- To take advantage of the singer’s unique traits: Each singer has a unique sense of diction and projection. The perfect tempo can really take advantage of a singer’s unique traits and lead to a strong vocal performance. As the vocals are what the audience will focus on the most, a singer may perform a verbal count-in at a pace where they feel they’ll be able to perform at their best.
To Establish The Feel
Feel refers to the attitude & presentation of a song. For example, a song might be described as gnarly or poignant. A verbal count-in allows a musician to use the tone of their voice to establish the song’s ‘feel’, encouraging the other musicians as well as the audience to adopt the intended frame of mind. Here are a couple of examples:
- For a fast, punk rock song: The musician may count-in with a sense of aggression.
- For an upbeat pop song: The musician may count-in with a jubilant and bubbly tone.
- For a sad, slow song: The musician may count-in with a sense of sorrow.
To Ensure Everyone Comes In At The Same Time
If a single musician starts off the song, a count-in is not necessarily required (as the other musicians will use the introductory part as a guide on when to come in). However, if a song starts with two or more musicians playing simultaneously, they’ll need a way of knowing exactly when to come in.
A verbal count-in serves as a great way of instructing the musicians when to come in. The ‘1234’ count-in essentially serves as a silent ‘pick-up’ measure, with the musicians coming in on beat 1 of the succeeding measure (i.e. the first measure of the song). This ensures everyone comes in at exactly the same time, allowing the song to start off without any timing issues.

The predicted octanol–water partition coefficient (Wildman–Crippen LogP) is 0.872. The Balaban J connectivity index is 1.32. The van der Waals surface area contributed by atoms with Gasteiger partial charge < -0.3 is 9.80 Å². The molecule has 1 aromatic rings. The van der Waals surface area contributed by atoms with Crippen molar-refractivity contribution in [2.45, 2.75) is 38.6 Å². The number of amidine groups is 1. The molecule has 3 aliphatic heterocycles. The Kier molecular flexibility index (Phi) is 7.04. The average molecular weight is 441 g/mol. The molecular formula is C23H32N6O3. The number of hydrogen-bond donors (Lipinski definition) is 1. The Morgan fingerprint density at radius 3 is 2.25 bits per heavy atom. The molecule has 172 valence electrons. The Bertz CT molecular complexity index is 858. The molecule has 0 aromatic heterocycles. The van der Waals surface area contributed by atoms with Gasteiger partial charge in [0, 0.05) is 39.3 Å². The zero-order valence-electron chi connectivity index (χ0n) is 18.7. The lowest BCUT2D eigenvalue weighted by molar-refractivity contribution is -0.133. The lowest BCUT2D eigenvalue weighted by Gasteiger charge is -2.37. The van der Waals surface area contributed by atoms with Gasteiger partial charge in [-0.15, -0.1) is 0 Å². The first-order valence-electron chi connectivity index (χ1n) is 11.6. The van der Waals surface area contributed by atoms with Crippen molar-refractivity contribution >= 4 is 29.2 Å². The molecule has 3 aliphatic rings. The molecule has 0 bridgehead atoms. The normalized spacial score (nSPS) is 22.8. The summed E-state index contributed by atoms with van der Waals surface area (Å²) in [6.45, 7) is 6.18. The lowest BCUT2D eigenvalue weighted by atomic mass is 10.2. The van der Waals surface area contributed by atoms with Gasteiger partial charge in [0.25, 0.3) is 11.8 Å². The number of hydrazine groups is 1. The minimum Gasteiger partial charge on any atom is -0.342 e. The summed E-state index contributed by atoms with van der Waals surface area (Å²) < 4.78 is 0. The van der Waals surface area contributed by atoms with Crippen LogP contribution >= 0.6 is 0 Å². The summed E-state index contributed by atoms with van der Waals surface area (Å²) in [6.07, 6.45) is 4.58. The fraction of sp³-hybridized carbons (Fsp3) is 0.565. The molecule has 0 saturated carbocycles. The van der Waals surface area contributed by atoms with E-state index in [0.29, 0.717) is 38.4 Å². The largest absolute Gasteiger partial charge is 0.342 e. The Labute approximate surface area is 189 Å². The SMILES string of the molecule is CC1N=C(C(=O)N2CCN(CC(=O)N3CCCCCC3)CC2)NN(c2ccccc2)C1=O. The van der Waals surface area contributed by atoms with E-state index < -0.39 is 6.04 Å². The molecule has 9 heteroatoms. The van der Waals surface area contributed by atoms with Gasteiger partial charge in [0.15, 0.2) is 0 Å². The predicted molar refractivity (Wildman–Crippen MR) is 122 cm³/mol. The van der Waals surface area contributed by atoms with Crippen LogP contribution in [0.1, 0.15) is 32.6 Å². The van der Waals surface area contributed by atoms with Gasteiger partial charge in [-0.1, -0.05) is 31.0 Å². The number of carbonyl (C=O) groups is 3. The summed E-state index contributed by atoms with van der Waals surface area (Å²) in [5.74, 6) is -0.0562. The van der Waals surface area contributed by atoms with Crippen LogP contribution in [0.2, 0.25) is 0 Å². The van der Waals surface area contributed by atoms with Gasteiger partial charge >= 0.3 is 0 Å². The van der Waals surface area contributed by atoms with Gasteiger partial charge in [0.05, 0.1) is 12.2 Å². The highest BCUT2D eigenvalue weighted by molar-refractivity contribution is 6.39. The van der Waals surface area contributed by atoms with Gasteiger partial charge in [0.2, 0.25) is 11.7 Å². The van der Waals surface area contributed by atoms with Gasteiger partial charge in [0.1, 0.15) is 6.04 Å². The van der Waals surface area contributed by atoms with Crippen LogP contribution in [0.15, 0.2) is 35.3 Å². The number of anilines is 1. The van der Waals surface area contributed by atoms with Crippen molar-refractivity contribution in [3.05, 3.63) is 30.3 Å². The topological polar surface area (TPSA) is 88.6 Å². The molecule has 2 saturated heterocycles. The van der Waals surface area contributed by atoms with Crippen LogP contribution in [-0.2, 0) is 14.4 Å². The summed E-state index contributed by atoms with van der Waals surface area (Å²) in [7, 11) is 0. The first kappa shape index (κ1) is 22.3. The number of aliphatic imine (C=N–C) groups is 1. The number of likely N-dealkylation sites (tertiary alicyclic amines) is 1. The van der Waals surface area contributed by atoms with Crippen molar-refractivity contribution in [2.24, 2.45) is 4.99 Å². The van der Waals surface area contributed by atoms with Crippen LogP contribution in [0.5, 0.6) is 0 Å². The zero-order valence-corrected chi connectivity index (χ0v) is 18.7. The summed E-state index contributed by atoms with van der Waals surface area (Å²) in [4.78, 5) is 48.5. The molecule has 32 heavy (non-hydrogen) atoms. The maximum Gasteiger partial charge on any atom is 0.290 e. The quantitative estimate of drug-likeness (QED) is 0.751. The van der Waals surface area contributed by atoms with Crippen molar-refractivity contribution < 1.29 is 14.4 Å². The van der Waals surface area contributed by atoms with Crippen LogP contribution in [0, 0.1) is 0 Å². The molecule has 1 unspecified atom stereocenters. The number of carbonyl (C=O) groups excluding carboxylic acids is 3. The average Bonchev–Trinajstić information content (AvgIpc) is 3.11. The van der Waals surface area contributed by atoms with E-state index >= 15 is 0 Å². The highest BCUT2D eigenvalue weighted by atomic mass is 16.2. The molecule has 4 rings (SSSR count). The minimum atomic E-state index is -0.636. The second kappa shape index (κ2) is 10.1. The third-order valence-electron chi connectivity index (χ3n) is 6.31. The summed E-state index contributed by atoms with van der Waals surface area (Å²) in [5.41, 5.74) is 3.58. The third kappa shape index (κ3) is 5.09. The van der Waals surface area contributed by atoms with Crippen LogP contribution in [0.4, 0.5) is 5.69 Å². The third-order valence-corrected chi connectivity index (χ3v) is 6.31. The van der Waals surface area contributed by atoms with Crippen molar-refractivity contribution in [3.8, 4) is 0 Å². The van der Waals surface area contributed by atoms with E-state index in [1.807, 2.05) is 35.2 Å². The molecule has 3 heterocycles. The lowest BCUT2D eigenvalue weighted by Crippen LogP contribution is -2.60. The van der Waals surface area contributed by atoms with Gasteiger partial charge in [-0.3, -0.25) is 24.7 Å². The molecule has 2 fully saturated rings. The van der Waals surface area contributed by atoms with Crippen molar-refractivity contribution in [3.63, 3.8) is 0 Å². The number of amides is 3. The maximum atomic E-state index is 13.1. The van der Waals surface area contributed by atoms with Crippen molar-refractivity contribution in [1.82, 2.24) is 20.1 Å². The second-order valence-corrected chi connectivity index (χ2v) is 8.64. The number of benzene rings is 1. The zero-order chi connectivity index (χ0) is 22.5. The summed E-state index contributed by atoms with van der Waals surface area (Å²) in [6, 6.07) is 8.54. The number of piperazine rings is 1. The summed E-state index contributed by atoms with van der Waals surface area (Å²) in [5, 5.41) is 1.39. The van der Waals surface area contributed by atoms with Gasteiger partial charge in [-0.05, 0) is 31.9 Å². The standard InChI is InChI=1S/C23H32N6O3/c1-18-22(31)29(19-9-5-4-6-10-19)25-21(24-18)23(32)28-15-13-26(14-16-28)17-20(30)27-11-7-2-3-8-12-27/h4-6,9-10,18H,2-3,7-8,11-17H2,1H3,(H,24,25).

To Instruct The Crowd
A verbal count-in can be hugely beneficial when it comes to audience participation. Audience participation may consist of:
- Raising hands
As established in the previous section, the ‘1234’ mantra can allow multiple people to perform an action at exactly the same time. If a band wants the entire crowd to perform a particular action at exactly the same time, a verbal count-in will usually be employed.
As we’ve established, verbal count-ins carry a range of benefits and serve as a fantastic guide for both a band and their audience. Due to this, you might find yourself thinking the following:
“How do musicians derive these benefits without saying 1234?!”
Well, there are several alternatives to the traditional ‘1234’ count-in:
- Alternative time signature count-in: If a song is in a different time signature, the appropriate number of beats will be employed (for example, a song in 3/4 will have a ‘123’ count-in).
- Hi-hat count-in: This is where the drummer taps each beat out on their hi-hat. It’s just as effective as a verbal count-in when it comes to time signature and tempo, but not as effective when it comes to feel and instructing the audience.
- Click track count-in: A click track (also known as a metronome) is a device that produces an audible ‘click’ sound at a pre-determined tempo. This is usually delivered via a musician’s in-ear monitors, meaning the audience doesn’t have to hear it. For a more-detailed account of how in-ear monitors work, check out this great product description. Click tracks usually carry on throughout the entirety of the song, allowing the band to remain strictly in time (which is especially important if the band uses pre-recorded backing tracks in their performance).